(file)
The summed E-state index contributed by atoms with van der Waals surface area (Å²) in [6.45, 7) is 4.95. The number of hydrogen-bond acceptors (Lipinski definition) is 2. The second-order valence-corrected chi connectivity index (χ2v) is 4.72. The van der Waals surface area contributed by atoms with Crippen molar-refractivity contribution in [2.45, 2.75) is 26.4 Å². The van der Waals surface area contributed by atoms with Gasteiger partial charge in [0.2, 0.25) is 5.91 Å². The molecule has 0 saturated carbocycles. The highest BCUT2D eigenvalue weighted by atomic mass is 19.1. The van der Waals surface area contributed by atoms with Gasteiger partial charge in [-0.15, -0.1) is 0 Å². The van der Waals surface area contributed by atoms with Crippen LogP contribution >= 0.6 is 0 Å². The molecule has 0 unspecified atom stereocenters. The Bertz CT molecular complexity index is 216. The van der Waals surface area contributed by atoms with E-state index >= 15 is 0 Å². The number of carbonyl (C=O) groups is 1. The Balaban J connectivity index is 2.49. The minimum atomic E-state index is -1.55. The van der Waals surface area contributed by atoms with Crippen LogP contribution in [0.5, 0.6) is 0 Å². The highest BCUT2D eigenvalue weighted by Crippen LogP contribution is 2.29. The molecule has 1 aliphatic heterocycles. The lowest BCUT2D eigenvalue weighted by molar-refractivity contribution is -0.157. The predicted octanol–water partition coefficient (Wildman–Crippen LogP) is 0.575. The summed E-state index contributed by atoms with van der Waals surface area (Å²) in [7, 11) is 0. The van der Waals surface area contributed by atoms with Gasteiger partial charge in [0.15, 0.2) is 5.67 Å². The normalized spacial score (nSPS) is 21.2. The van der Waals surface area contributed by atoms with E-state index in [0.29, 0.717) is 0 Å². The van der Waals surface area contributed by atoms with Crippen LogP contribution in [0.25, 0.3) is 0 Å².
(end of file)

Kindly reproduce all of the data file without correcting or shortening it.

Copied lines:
The summed E-state index contributed by atoms with van der Waals surface area (Å²) in [6.45, 7) is 4.95. The number of hydrogen-bond acceptors (Lipinski definition) is 2. The second-order valence-corrected chi connectivity index (χ2v) is 4.72. The van der Waals surface area contributed by atoms with Crippen molar-refractivity contribution in [2.45, 2.75) is 26.4 Å². The van der Waals surface area contributed by atoms with Gasteiger partial charge in [0.2, 0.25) is 5.91 Å². The molecule has 0 saturated carbocycles. The highest BCUT2D eigenvalue weighted by atomic mass is 19.1. The van der Waals surface area contributed by atoms with Gasteiger partial charge in [-0.15, -0.1) is 0 Å². The van der Waals surface area contributed by atoms with Crippen LogP contribution >= 0.6 is 0 Å². The molecule has 0 unspecified atom stereocenters. The Bertz CT molecular complexity index is 216. The van der Waals surface area contributed by atoms with E-state index >= 15 is 0 Å². The number of carbonyl (C=O) groups is 1. The Balaban J connectivity index is 2.49. The minimum atomic E-state index is -1.55. The van der Waals surface area contributed by atoms with Crippen LogP contribution in [0.5, 0.6) is 0 Å². The highest BCUT2D eigenvalue weighted by Crippen LogP contribution is 2.29. The molecule has 1 aliphatic heterocycles. The lowest BCUT2D eigenvalue weighted by molar-refractivity contribution is -0.157. The predicted octanol–water partition coefficient (Wildman–Crippen LogP) is 0.575. The summed E-state index contributed by atoms with van der Waals surface area (Å²) in [7, 11) is 0. The van der Waals surface area contributed by atoms with Gasteiger partial charge in [0.15, 0.2) is 5.67 Å². The normalized spacial score (nSPS) is 21.2. The van der Waals surface area contributed by atoms with E-state index in [0.29, 0.717) is 0 Å². The van der Waals surface area contributed by atoms with Crippen LogP contribution in [0.25, 0.3) is 0 Å².